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Genesis R&D 'Likely' to Form New Subsidiary to Develop Single-Stranded RNAi Tech


Struggling RNAi drug developer Genesis Research and Development this week announced that it will likely establish a new subsidiary to develop a single-stranded RNAi technology it hopes will attract much-needed interest from potential partners and investors.

Genesis is betting that such a subsidiary would embolden investors to back the technology independent of the company's other RNAi programs.

"We are very pleased with the level of … interest [that] has been shown in our new technology by international pharmaceutical and venture capital groups," Genesis CEO Stephen Hall said in a statement. "It is likely the technology will be transferred into a new subsidiary company, which would receive new investment funding from the interested groups to complete critical experiments including in vivo proof-of-concept studies."

Additional details about the subsidiary, including when it may be established or how it would be funded, were not disclosed. Hall said in his statement that Genesis expects to retain majority ownership in the new firm.

Company officials were not available for further comment.

Details about the so-called ssRNAi technology first came to light earlier this year when the New Zealand company announced that it was seeking additional capital from its existing investors after failing to secure the more than NZ$2 million ($1.3 million) it is owed for selling its majority stake in a biofuels company (see RNAi News, 2/12/2009).

According to Genesis, the technology involves chemically modified, nucleobase-masked single-stranded oligos capable of forming "an active double-stranded molecule only when the masking groups are removed inside cells." In part because of their smaller size, ssRNAi agents are expected to be more easily deliverable than their double-stranded or hairpin counterparts.

In February, Hall said in a letter to shareholders that potential collaborators "have all expressed strong interest in the technology," leading the company to speculate that partnering discussions were imminent.

About two months later, Genesis disclosed in its annual report that it was unable to secure the necessary funding from its investor base and that efforts to obtain government support had been unsuccessful, raising significant doubts about the company's ability to continue its operations (see RNAi News, 4/2/2009).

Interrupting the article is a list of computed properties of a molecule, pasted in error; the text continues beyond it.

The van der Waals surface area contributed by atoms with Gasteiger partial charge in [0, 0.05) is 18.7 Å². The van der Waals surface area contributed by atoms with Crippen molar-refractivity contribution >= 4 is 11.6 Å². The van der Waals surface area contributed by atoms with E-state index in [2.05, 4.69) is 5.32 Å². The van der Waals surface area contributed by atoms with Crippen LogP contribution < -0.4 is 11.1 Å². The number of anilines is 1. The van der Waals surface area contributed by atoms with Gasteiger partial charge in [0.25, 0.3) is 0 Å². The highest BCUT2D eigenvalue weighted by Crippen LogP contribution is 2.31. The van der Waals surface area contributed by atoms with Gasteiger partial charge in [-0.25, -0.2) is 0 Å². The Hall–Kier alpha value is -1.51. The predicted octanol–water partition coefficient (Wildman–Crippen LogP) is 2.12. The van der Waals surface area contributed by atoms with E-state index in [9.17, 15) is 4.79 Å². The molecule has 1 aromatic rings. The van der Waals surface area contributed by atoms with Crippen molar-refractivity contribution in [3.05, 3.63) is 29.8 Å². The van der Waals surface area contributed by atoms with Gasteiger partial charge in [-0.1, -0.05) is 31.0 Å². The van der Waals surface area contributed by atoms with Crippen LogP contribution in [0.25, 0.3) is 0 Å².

In that report, Genesis Chairman Joachim von Roy Genesis said that despite "significant international interest" in the ssRNAi technology, industry deals were "unlikely to be consummated quickly."

He added that Genesis was "evaluating all options to ensure that the value within [the company] is realized, even if we have insufficient funds to continue the current level of operations," but did not elaborate.

It appears now that the most promising option for Genesis is to establish a separate unit to oversee development of ssRNAi, a move that could allow would-be partners and financers to invest in the technology independent of the company's other RNAi programs in oncology, which have been put on the backburner.

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The new company would also be free from Genesis' bad-news baggage, including the failures of non-RNAi programs in immunological disease (see RNAi News, 8/5/2005) and the shelving of earlier RNAi programs in allergic disease amid disappointing preclinical data (see RNAi News, 3/22/2007).

Single Strand, Multiple Players

Genesis isn't alone in its ambitions to develop a single-stranded RNAi approach.

In late April, long-time collaborators Alnylam Pharmaceuticals and Isis Pharmaceuticals said that they had struck a deal to work together to develop ssRNAi technology owned by Isis (see RNAi News, 4/30/2009).

Under the terms of that arrangement, Isis co-exclusively licensed to Alnylam the rights to the technology in exchange for upfront payments, research and development milestones, and royalties. Isis also retained the right to develop drugs based on the technology itself.

And in 2002, Max Planck Institute researchers reported that single-stranded antisense siRNAs could effectively silence genes in HeLa cells. The next year, a team from the University of Oslo published data demonstrating that antisense siRNAs and double-stranded siRNAs act through the same RNAi pathway, and that the single-stranded oligos suppress target mRNA expression more quickly than conventional siRNAs.

RXi Pharmaceuticals, meanwhile, is developing a technology it calls solo rxRNAs. According to the company, these RNA molecules use a single sequence but have shown the same level of gene-silencing efficacy as conventional RNAi agents in preclinical animal models.

But it is Alnylam and Isis' formal entry into the ssRNAi space that Genesis is banking on to drive interest in its own technology.

The day after those companies announced their arrangement, Genesis issued a statement confirming that it, too, is focusing on the RNAi approach.

“It is extremely interesting to see the collaboration between Isis and Alnylam … which is intended to achieve effective gene silencing using single-stranded oligonucleotides that act through the RNAi mechanism," Hall said at the time.

“Genesis has filed patent applications protecting the technology," he added, "and is in discussion with a number of international companies that have shown interest in co-developing the technology with Genesis and have made many favorable comments on the potential of the Genesis ssRNAi technology."

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